Short Subjectives 

Capsule reviews of films by CL critics



Opening Friday
DICKIE ROBERTS: FORMER CHILD STAR (PG-13) David Spade plays the title character, who hires a family to provide him with the "normal childhood" he never had. Real has-beens like Danny Bonaduce and Emmanuel Lewis appear alongside soon-to-be has-been Spade.

THE ORDER (R) Director Brian Helgeland reunites three of his actors from A Knight's Tale -- Heath Ledger, Shannyn Sossamon and Mark Addy -- for one of those supernatural / ecclesiastical thrillers about a priest (Ledger) tracking down an occult evil-doer. Apart from The Exorcist, are these movies ever good?

THIRTEEN (R) Former production designer Catherine Hardwicke makes her impressive, volatile directorial debut in this girl-focused anti-Kids focused upon the complex relationships that back-drop teenage self-destruction. This lacerating, powerful tale of a good girl (Evan Rachel Wood)'s descent into drugs, sex, shoplifting and self-mutilation under the faster-pussycat guidance of wild girl Evie (Nikki Reed) was based on Reed's own damaged California childhood in the fast lane. Hardwicke's smart direction gives it a sense of social urgency and.--Felicia Feaster

Duly Noted
ALI ZAOUA: PRINCE OF THE STREETS (2000) (NR) Director-co-writer Nabil Ayouch offers a bittersweet yet life-affirming portrait of street kids in the Moroccan port city of Casablanca. Moroccan Film Week. Sept. 4, Cinefest, GSU Student Center, Suite 211, 66 Courtland St. $5 ($3 until 5 p.m.). 404-651-3565.

A DOOR TO THE SKY (1989) (NR) With her father dying, a Moroccan woman leaves her cosmopolitan life in Paris to return her old-fashioned family in Fez, only to rediscover her Islamic faith. Moroccan Film Week. Sept. 4, Cinefest, GSU Student Center, Suite 211, 66 Courtland St. $5 ($3 until 5 p.m.). 404-651-3565.

FROM THE ASHES (NR) Deborah Shaffer's documentary focuses on 10 artists (including Jame Hammond and Lisa David) who lived or worked in downtown Manhattan, and whose lives were dramatically affected by the terrorist attacks of Sept. 11. The assumption is that these artists will be uniquely sensitive and eloquent on the changes wrought by the attacks. Instead, for the most part (Laurie Anderson and Pat Oleszko are noticeable exceptions), these artists engage in a revoltingly self-absorbed interpretation of the events, many of them unable to see past their own noses in contemplating the tragedy. Sept. 5-11, Cinefest, GSU Student Center, Suite 211, 66 Courtland St. $5 ($3 until 5 p.m.). 404-651-3565.--FF

THE ROCKY HORROR PICTURE SHOW (1975) (R) The cult classic of cult classics, the musical horror spoof follows an all-American couple (Susan Sarandon and Barry Bostwick) to the castle of Dr. Frank-N-Furter (Tim Curry), a drag-queen/mad scientist from another galaxy. It's all fun and games until Meatloaf gets killed. Dress as your favorite character and participate in this musical on acid. Midnight Fri. at Lefont Plaza Theatre and Sat. at Marietta Star Cinema.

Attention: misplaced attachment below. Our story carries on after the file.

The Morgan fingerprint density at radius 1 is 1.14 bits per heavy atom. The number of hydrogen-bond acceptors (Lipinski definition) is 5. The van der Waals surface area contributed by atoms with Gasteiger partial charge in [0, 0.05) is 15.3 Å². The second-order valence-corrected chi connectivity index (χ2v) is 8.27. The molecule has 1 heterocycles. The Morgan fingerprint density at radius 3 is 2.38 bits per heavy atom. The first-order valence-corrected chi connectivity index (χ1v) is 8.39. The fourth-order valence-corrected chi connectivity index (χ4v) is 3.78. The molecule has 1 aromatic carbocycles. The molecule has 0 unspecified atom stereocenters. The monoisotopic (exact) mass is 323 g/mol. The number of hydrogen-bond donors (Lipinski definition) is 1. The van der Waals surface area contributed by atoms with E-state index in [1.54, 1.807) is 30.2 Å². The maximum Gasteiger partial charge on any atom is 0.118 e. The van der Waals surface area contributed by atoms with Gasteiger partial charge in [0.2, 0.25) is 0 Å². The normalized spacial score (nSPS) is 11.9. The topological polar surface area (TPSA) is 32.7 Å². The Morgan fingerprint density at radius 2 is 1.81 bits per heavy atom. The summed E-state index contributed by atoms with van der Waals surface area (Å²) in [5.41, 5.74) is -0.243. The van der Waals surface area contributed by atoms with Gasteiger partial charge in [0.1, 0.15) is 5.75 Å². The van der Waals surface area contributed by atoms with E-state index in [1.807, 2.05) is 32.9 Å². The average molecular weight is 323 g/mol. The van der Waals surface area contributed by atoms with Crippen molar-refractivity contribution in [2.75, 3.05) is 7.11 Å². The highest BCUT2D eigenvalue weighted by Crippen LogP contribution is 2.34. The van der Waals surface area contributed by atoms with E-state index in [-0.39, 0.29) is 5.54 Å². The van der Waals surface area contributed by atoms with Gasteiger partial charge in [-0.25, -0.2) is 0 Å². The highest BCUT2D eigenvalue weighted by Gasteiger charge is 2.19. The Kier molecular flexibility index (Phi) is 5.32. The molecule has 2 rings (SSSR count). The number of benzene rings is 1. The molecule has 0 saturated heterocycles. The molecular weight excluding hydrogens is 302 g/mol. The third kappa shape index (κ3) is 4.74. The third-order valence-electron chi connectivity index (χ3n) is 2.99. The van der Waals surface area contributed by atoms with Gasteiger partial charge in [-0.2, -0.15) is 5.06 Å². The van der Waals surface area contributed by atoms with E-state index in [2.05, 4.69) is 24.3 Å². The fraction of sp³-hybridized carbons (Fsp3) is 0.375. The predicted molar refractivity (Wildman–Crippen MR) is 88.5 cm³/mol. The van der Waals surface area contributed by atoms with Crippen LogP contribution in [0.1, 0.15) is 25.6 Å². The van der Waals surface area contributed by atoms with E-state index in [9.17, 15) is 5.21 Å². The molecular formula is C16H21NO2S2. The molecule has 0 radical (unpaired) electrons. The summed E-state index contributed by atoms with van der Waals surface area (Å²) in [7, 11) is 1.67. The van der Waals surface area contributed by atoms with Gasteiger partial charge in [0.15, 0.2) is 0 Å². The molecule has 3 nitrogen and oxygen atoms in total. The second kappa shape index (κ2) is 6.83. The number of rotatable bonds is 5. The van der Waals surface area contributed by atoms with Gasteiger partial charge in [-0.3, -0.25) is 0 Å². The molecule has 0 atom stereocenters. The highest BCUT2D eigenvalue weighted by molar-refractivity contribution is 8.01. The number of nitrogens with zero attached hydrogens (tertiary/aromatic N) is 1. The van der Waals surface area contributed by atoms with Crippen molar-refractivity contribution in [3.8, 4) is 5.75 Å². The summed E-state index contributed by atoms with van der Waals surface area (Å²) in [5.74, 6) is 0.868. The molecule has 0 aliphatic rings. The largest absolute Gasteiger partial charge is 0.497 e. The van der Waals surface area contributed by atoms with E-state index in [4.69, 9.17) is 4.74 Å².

SECRET BALLOT (2001) (NR) This Iranian comedy depicts a dim-witted guard assigned to protect an election official who becomes increasingly frustrated in his attempts to shake potential voters from their apathy. Iranian Film Today. Sept. 5, 8 p.m., Woodruff Arts Center, Rich Auditorium. $5. 404-733-4570. www.high.org.--FF

UNDER THE SKIN OF THE CITY (2001 (NR) A female factory worker named Tuba struggles with domestic problems, including a bedridden husband, a battered daughter and a teenage son who draws fire for his radical politics. Iranian Film Today. Sept. 6, 8 p.m., Woodruff Arts Center, Rich Auditorium. $5. 404-733-4570. www.high.org.--FF

Continuing
AMERICAN SPLENDOR (R) Harvey Pekar's comic book American Splendor holds a mirror up to his mundane life as a Cleveland file clerk. Filmmakers Shari Stringer Berman and Robert Pulcini hold a mirror to the mirror and create dizzying reflections in a film that features the real Pekar as narrator and a superbly cast Paul Giamatti playing him. At times the film's use of animation and word balloons feels like self-conscious gimmickry, but Berman and Pulcini justifiably focus on the tension between the real Pekar and his comic book persona, and Hope Davis delightfully captures the bohemian quirks of Pekar's neurotic but loving third wife.--Curt Holman

AMERICAN WEDDING (R) The third slice of American Pie trilogy finds Jason Biggs' pie-fornicator preparing to walk down the aisle with Alyson Hannigan's flute-fetishist. As bellowing Steve Stifler, beetle-browed Seann William Scott hogs the screen time without showing much comedic ability beyond making faces and raising his voice. But Biggs and Hannigan remain charmingly horny, and compared to Pie 2, American Wedding showers gags in quantity, even if their quality can be a crap shoot. Sometimes literally.--CH

AND NOW LADIES & GENTLEMEN (PG-13) This improbable, often patently silly jet-setting romantic thriller from French director Claude Lelouch (A Man and a Woman) features a typically soigne Jeremy Irons as a jewel thief who dresses in absurd disguises. His discovery that he has a brain malady that causes blackouts puts a crimp in his style, but allows him to connect with a lovely French nightclub chanteuse (Patricia Kaas) who suffers from amnesia. The plotline is pure froth, but there is something about Lelouch's reliance on close-ups and the continually shifting storyline that makes the film watchable.--FF

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